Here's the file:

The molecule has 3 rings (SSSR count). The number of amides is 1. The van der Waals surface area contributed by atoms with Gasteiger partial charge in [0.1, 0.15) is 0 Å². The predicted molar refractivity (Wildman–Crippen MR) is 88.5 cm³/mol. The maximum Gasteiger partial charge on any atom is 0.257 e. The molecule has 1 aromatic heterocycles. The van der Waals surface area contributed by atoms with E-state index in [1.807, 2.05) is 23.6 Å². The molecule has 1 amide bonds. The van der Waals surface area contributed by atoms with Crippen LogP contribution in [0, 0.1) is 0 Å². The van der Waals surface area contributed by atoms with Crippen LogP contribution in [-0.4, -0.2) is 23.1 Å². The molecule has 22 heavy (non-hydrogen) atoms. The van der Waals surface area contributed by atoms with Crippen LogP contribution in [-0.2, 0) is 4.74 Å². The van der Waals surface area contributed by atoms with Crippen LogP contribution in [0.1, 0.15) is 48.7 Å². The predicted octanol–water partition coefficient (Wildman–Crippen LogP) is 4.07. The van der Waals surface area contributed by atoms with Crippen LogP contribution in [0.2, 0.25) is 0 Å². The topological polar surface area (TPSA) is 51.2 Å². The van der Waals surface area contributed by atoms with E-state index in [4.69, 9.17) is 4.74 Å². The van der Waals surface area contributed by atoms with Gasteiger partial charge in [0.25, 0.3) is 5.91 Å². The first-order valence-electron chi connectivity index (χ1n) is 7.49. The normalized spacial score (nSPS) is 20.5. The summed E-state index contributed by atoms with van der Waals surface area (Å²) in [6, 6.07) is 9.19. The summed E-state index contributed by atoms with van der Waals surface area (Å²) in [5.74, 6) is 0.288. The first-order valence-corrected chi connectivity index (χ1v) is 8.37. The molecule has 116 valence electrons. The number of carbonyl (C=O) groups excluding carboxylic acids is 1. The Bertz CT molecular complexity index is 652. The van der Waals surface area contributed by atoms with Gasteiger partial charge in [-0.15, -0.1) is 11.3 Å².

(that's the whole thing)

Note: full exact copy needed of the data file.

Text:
The molecule has 3 rings (SSSR count). The number of amides is 1. The van der Waals surface area contributed by atoms with Gasteiger partial charge in [0.1, 0.15) is 0 Å². The predicted molar refractivity (Wildman–Crippen MR) is 88.5 cm³/mol. The maximum Gasteiger partial charge on any atom is 0.257 e. The molecule has 1 aromatic heterocycles. The van der Waals surface area contributed by atoms with E-state index in [1.807, 2.05) is 23.6 Å². The molecule has 1 amide bonds. The van der Waals surface area contributed by atoms with Crippen LogP contribution in [0, 0.1) is 0 Å². The van der Waals surface area contributed by atoms with Crippen LogP contribution in [-0.4, -0.2) is 23.1 Å². The molecule has 22 heavy (non-hydrogen) atoms. The van der Waals surface area contributed by atoms with Crippen LogP contribution in [-0.2, 0) is 4.74 Å². The van der Waals surface area contributed by atoms with Crippen LogP contribution in [0.1, 0.15) is 48.7 Å². The predicted octanol–water partition coefficient (Wildman–Crippen LogP) is 4.07. The van der Waals surface area contributed by atoms with Crippen LogP contribution in [0.2, 0.25) is 0 Å². The topological polar surface area (TPSA) is 51.2 Å². The van der Waals surface area contributed by atoms with E-state index in [4.69, 9.17) is 4.74 Å². The van der Waals surface area contributed by atoms with Gasteiger partial charge in [0.25, 0.3) is 5.91 Å². The first-order valence-electron chi connectivity index (χ1n) is 7.49. The normalized spacial score (nSPS) is 20.5. The summed E-state index contributed by atoms with van der Waals surface area (Å²) in [6, 6.07) is 9.19. The summed E-state index contributed by atoms with van der Waals surface area (Å²) in [5.74, 6) is 0.288. The first-order valence-corrected chi connectivity index (χ1v) is 8.37. The molecule has 116 valence electrons. The number of carbonyl (C=O) groups excluding carboxylic acids is 1. The Bertz CT molecular complexity index is 652. The van der Waals surface area contributed by atoms with Gasteiger partial charge in [-0.15, -0.1) is 11.3 Å².